Erasmus Darwin: Sex, Science, and Serendipity.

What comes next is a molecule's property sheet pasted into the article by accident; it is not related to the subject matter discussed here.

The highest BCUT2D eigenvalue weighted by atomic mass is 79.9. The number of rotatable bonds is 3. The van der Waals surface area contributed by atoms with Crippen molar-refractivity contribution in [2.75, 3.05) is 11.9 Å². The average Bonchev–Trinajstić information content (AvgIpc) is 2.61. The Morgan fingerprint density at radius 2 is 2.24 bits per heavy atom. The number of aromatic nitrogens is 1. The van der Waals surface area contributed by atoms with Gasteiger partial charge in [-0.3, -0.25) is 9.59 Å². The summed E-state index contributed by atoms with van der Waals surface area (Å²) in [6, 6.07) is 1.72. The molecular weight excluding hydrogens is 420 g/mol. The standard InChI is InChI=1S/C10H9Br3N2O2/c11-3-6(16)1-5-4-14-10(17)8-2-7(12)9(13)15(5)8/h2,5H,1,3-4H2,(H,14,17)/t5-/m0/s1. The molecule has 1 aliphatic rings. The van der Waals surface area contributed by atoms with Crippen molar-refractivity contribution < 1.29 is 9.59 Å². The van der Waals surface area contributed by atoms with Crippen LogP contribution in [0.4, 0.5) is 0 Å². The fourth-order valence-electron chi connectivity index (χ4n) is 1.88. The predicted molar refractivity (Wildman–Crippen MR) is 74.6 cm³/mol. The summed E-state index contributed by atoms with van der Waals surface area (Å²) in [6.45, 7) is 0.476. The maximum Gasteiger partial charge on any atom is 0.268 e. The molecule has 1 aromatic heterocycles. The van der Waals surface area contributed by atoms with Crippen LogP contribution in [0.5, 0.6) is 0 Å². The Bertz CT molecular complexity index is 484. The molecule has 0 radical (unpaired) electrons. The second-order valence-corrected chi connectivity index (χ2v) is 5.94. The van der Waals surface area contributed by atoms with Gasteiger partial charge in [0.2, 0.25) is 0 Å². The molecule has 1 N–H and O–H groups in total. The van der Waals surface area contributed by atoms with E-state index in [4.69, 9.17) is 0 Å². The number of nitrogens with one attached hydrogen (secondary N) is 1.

Erasmus Darwin: Sex, Science, and Serendipity. Patricia Fara. Oxford University Press. [pounds sterling]20.00. xi + 322 pages. ISBN 978-0-19-958266-2. Prof. Fara came to write this book through reading a satire on Erasmus Darwin's poem, The Loves of the Plants, which he had written to popularise Linnaeus' writings, already translated into English by Darwin. The difficulty with writing about Erasmus Darwin is the breadth of his interests and achievements: physician, poet, scientist arguing for evolution, agricultural improvements, industrialisation, improved transport systems, women's education and the rebellious minority in the American colonies. He was also a member of Birmingham's famous Lunar Society and an inventor. The solution was to organise her text round four poems: the first, the parody of The Loves of the Plants and the other three round Darwin's own, longer verses. The sections deal with separate aspects of his life and work, especially sex and revealed religion. Throughout the book the good Professor writes in a very personal style, relating Darwin to her own work and scholarly adventures. She thinks little of his skills as a poet but admires his commitment (radicals are always 'committed'--like lunatics) to 'making the world a better place'. His politics were the most important aspect of his life to the author. His conservative opponents were, naturally, 'wedded through self-interest to stability' (conservatives are always interested mainly in themselves, poor things). The author includes as an appendix the poem satirising Darwin's verse. (J.T.D.R.)